Finding a new normal: how children and stuff can help us.March 28, 2013
A friend sent me this link to children from around the world with their favourite material possessions. It is fascinating and instructive, bewildering and prayer-provoking.
One of the most striking photos for me was Maudy from Sibanda, Zambia.
Maudy not only has a couple of dozen pairs of sunglasses – but she is surrounded by other people – a community of older and younger than her friends and relatives. She has a gorgeous smile. She is not the only child smiling – but she is the only one placed in context of her community. Indeed one of the most essential defining chracterisitcs of childhood is that it is a life lived in close connection to others – the myth of independence and idealization of autonomy is unsustainable.
If we are living our lives with children in our midst, we can’t help but notice all the stuff that goes along with childhood.
The messages of needing extra special ‘stuff’ for children often begins before a child is even conceived. Apparently I should have been taking folic acid supplements to strengthen my children before trying to get pregnant. (Note the assumption that this is a process that I would be completely in control of.)
And from conception on, the market is flooded with ‘must have’ equipment for child rearing. Everything is carefully graded in developmental increments. Our children and our lives and relationships with them are so often regulated and ordered by this narrative – the narrative of ‘what are they up to?’ and the corresponding product, designed to become obsolete in a short, while as a symbol or perhaps trophy of the child’s progress.
I am all for dressing kids in clothes that are more or less the right size – comfort , warmth and safety are all expressed through good choices here. But clearly we have gone far beyond these dimensions in the range of goods available, and the conversations of ‘should I get this’ that occupy a parent’s mind and many coffee conversations.
And our culture is not too keen for us to grow out of it. This pattern of being-as-developing-symbolised by obsolescence maintains a grip on us : as adults we are constantly in search of the next upgrade.
What are some of our cheapest ‘put-downs’?
“That’s so yesterday”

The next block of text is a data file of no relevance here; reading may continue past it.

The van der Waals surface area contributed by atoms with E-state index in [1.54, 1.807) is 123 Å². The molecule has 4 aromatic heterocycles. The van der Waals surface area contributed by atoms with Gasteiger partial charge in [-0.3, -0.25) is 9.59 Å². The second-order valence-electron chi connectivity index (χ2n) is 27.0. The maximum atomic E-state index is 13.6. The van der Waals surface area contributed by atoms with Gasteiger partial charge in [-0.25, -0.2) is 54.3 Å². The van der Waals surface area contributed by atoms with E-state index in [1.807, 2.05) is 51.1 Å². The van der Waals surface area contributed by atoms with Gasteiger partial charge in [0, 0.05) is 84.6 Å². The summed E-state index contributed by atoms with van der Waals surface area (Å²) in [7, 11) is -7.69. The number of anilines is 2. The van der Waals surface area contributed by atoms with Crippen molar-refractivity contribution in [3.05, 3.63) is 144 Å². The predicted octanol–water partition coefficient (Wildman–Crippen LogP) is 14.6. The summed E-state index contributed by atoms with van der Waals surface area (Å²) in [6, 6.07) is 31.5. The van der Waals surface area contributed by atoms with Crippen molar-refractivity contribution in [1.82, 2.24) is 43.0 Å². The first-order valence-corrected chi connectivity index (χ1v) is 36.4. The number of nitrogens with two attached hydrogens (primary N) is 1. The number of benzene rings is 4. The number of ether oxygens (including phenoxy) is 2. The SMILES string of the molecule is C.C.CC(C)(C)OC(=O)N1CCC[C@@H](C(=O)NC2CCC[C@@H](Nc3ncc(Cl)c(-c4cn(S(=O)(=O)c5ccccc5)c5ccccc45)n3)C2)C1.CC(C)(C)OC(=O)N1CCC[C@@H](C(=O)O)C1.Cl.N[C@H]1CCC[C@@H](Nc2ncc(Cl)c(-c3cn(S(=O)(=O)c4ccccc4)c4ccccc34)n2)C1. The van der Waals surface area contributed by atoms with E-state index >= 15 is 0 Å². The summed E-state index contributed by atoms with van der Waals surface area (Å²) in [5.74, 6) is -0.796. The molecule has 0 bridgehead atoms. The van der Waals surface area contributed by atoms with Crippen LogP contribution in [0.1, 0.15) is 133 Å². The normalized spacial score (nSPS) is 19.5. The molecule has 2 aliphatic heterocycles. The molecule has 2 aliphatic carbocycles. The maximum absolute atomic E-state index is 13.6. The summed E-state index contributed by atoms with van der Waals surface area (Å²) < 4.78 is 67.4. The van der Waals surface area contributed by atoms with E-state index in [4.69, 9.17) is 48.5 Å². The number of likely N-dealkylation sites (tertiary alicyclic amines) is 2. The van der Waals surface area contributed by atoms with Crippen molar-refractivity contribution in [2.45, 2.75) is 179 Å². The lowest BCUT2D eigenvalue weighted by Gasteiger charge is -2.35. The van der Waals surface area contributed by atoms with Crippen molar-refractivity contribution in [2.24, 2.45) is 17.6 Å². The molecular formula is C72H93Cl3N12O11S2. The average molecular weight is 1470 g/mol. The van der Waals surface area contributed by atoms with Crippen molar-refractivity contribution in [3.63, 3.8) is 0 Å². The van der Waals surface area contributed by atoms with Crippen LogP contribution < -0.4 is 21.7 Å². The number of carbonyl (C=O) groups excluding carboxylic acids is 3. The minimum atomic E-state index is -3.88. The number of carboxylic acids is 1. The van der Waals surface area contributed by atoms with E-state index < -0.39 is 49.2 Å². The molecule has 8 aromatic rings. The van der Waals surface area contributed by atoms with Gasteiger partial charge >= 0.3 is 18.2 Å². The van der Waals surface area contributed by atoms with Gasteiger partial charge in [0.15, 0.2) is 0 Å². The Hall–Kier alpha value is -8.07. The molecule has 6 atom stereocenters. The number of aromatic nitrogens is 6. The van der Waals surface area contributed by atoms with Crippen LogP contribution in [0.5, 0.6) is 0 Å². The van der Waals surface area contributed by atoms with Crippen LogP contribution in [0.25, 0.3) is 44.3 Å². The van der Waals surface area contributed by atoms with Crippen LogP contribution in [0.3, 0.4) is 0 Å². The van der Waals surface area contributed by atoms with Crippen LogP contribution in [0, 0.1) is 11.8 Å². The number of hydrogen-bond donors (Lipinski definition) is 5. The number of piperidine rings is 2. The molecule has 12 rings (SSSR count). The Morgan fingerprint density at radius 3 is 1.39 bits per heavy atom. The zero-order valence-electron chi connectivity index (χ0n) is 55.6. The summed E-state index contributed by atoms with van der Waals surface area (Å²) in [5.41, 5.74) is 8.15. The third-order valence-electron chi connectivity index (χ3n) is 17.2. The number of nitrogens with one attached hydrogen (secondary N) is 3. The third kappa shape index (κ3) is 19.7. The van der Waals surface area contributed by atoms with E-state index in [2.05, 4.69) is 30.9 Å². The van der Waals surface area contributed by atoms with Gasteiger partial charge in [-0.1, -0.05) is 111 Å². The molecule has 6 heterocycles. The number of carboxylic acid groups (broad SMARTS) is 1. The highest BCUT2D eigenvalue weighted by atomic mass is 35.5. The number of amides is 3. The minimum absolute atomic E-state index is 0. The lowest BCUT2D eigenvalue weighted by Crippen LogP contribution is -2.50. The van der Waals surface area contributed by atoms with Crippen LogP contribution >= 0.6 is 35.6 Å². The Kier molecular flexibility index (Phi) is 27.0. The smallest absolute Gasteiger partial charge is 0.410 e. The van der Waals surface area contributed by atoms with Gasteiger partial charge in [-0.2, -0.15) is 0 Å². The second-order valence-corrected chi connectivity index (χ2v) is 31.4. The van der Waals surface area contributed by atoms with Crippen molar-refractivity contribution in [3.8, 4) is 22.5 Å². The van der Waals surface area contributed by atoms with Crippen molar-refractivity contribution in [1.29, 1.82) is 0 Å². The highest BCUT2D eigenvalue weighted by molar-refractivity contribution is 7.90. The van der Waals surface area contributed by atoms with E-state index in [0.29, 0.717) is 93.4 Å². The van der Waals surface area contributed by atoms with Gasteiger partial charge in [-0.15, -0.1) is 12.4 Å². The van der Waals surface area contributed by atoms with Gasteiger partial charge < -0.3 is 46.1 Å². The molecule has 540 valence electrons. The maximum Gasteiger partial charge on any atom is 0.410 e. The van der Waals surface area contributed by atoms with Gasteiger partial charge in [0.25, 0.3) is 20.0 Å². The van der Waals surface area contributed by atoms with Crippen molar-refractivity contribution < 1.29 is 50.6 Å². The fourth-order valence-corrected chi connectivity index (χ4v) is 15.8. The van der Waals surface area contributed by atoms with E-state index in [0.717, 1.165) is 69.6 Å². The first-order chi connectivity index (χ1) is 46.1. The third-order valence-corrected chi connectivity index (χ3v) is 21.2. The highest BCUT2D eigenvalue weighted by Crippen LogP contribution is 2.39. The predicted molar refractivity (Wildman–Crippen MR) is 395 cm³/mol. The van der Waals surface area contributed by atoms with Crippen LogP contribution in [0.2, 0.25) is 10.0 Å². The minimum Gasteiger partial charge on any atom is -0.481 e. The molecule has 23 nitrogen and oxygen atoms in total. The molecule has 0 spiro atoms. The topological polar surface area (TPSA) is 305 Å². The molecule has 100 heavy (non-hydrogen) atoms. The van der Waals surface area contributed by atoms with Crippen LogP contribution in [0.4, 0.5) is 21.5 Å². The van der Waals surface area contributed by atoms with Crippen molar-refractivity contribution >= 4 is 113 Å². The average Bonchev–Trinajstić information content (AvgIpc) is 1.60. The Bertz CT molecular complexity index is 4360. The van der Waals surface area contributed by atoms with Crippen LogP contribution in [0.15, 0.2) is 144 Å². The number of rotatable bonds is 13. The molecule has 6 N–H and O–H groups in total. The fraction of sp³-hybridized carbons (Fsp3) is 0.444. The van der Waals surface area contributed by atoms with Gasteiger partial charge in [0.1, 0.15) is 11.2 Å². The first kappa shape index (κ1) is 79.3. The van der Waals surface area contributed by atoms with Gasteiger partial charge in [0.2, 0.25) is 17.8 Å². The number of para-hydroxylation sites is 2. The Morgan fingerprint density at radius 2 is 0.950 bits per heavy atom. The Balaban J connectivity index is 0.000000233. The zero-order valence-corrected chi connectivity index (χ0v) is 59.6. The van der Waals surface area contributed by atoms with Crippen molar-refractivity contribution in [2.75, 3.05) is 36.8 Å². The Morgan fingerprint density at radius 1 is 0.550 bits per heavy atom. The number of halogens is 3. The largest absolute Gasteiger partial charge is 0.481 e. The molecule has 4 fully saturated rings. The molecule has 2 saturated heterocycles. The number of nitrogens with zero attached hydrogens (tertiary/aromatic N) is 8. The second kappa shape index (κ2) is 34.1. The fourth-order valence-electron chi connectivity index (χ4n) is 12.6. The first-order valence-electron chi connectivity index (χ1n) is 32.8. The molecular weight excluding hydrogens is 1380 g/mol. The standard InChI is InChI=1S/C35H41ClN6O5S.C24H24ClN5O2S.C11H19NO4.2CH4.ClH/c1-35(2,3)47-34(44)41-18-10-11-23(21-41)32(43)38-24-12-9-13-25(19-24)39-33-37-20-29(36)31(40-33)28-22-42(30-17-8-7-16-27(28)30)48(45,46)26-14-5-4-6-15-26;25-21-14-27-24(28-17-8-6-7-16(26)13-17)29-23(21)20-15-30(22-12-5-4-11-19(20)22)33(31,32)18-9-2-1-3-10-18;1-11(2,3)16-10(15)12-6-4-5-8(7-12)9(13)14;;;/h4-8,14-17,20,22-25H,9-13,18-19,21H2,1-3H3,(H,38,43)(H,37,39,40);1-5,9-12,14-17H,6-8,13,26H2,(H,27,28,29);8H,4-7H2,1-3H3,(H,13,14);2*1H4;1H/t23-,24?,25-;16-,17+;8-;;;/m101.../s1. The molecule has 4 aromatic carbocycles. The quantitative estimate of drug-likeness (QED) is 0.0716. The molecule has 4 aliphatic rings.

“Don’t be a baby”
Or how about this one from the sophisticated world of politics:
“And now, to make matters worse, they (the Tories) have elected a foetus as party leader.” (Former Sports Minister Tony Banks on William Hague)
Our throw away lines betray our commitment to this notion of always moving forward, moving on, and in the process, abandonning former things – but never questioning the relentless process of upgrading and locating ourselves in contemporaneity with things.
This is not just greed in consuming – though that is a factor – it goes to the very core of what we think being a human is about. That we are beings who must have things and we must have things that both correspond to and thereby define our abilities. We run dangerously close to casting our identity in terms of our agency and ability, rather than in our existing. History is full of tragic examples of this – slavery, sterilisation of humans who’s reproduction may not be ‘perfect’, subjugation and forced ‘civilisation through colonisation of unfamiliar cultures. When we assess humans on the basis of their capacity for productivity, graded on a continuuum of return, we lose equally ourselves and our others – both too precious to be treated like this.
Another set of childhood images have also caught my attention this week
A thirty year old advertisement for Lego,
They don’t advertise Lego like this anymore.
In fact they don’t make Lego like this anymore –
especially not for girls, but not so much for boys either.
Notice how the girl’s sets seem to have very little construction or opportunity for alternative combination of basic elements.
The level of control exerted over a girls play extends from the limited palette of colours, to the small range of ‘plotted’ activities (shopping, cooking, grooming) to the lack of removable and reworkable parts to re-make the world in new ways.